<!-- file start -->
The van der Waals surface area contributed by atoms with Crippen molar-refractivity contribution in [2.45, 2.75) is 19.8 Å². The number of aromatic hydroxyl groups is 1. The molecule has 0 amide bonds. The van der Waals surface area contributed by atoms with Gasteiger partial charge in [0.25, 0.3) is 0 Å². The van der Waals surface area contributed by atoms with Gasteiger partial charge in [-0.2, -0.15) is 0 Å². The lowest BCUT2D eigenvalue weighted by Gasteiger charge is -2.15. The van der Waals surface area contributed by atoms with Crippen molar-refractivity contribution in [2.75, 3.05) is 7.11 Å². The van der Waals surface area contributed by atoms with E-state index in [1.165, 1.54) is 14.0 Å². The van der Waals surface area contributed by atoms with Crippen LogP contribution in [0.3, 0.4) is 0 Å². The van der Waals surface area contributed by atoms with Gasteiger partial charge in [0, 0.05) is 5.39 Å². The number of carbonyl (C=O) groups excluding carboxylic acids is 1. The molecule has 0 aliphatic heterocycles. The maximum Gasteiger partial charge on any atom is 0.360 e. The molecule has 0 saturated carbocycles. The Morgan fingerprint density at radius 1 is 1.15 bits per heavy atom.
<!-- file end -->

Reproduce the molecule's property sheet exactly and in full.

The van der Waals surface area contributed by atoms with Crippen molar-refractivity contribution in [2.45, 2.75) is 19.8 Å². The number of aromatic hydroxyl groups is 1. The molecule has 0 amide bonds. The van der Waals surface area contributed by atoms with Gasteiger partial charge in [0.25, 0.3) is 0 Å². The van der Waals surface area contributed by atoms with Gasteiger partial charge in [-0.2, -0.15) is 0 Å². The lowest BCUT2D eigenvalue weighted by Gasteiger charge is -2.15. The van der Waals surface area contributed by atoms with Crippen molar-refractivity contribution in [2.75, 3.05) is 7.11 Å². The van der Waals surface area contributed by atoms with E-state index in [1.165, 1.54) is 14.0 Å². The van der Waals surface area contributed by atoms with Crippen LogP contribution in [0.3, 0.4) is 0 Å². The van der Waals surface area contributed by atoms with Gasteiger partial charge in [0, 0.05) is 5.39 Å². The number of carbonyl (C=O) groups excluding carboxylic acids is 1. The molecule has 0 aliphatic heterocycles. The maximum Gasteiger partial charge on any atom is 0.360 e. The molecule has 0 saturated carbocycles. The Morgan fingerprint density at radius 1 is 1.15 bits per heavy atom.